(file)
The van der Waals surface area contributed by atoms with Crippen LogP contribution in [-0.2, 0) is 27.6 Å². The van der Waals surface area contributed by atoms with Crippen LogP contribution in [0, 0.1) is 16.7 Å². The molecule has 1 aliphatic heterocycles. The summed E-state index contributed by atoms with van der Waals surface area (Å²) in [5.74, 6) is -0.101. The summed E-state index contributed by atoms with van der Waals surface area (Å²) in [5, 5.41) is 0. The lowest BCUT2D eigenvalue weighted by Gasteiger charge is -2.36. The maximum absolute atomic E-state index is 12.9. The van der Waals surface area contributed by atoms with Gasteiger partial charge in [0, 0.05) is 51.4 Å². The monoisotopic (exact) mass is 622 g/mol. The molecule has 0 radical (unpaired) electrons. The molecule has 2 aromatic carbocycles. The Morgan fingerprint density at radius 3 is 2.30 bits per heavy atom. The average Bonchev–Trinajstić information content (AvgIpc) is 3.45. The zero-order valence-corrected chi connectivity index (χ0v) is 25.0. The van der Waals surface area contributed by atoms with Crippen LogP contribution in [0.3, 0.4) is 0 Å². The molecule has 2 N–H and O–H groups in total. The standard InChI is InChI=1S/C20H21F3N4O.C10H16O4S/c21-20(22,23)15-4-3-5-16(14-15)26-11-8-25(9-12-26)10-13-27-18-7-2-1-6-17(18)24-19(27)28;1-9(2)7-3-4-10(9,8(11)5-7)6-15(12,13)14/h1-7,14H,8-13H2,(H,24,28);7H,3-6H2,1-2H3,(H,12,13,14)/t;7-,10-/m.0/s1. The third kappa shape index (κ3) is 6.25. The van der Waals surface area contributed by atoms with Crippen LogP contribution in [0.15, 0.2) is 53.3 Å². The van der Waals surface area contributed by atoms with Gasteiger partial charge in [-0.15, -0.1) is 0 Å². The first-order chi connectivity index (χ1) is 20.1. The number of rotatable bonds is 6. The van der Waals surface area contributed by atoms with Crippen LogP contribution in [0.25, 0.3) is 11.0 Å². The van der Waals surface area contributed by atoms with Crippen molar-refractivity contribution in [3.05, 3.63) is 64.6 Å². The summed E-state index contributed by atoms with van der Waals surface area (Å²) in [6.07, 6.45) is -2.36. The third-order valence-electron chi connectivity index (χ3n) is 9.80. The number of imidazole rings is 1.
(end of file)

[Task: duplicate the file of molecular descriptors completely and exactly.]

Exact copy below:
The van der Waals surface area contributed by atoms with Crippen LogP contribution in [-0.2, 0) is 27.6 Å². The van der Waals surface area contributed by atoms with Crippen LogP contribution in [0, 0.1) is 16.7 Å². The molecule has 1 aliphatic heterocycles. The summed E-state index contributed by atoms with van der Waals surface area (Å²) in [5.74, 6) is -0.101. The summed E-state index contributed by atoms with van der Waals surface area (Å²) in [5, 5.41) is 0. The lowest BCUT2D eigenvalue weighted by Gasteiger charge is -2.36. The maximum absolute atomic E-state index is 12.9. The van der Waals surface area contributed by atoms with Gasteiger partial charge in [0, 0.05) is 51.4 Å². The monoisotopic (exact) mass is 622 g/mol. The molecule has 0 radical (unpaired) electrons. The molecule has 2 aromatic carbocycles. The Morgan fingerprint density at radius 3 is 2.30 bits per heavy atom. The average Bonchev–Trinajstić information content (AvgIpc) is 3.45. The zero-order valence-corrected chi connectivity index (χ0v) is 25.0. The van der Waals surface area contributed by atoms with Crippen LogP contribution in [0.3, 0.4) is 0 Å². The molecule has 2 N–H and O–H groups in total. The standard InChI is InChI=1S/C20H21F3N4O.C10H16O4S/c21-20(22,23)15-4-3-5-16(14-15)26-11-8-25(9-12-26)10-13-27-18-7-2-1-6-17(18)24-19(27)28;1-9(2)7-3-4-10(9,8(11)5-7)6-15(12,13)14/h1-7,14H,8-13H2,(H,24,28);7H,3-6H2,1-2H3,(H,12,13,14)/t;7-,10-/m.0/s1. The third kappa shape index (κ3) is 6.25. The van der Waals surface area contributed by atoms with Crippen LogP contribution in [0.15, 0.2) is 53.3 Å². The van der Waals surface area contributed by atoms with Gasteiger partial charge in [-0.15, -0.1) is 0 Å². The first-order chi connectivity index (χ1) is 20.1. The number of rotatable bonds is 6. The van der Waals surface area contributed by atoms with Crippen LogP contribution in [0.25, 0.3) is 11.0 Å². The van der Waals surface area contributed by atoms with Crippen molar-refractivity contribution in [3.05, 3.63) is 64.6 Å². The summed E-state index contributed by atoms with van der Waals surface area (Å²) in [6.07, 6.45) is -2.36. The third-order valence-electron chi connectivity index (χ3n) is 9.80. The number of imidazole rings is 1.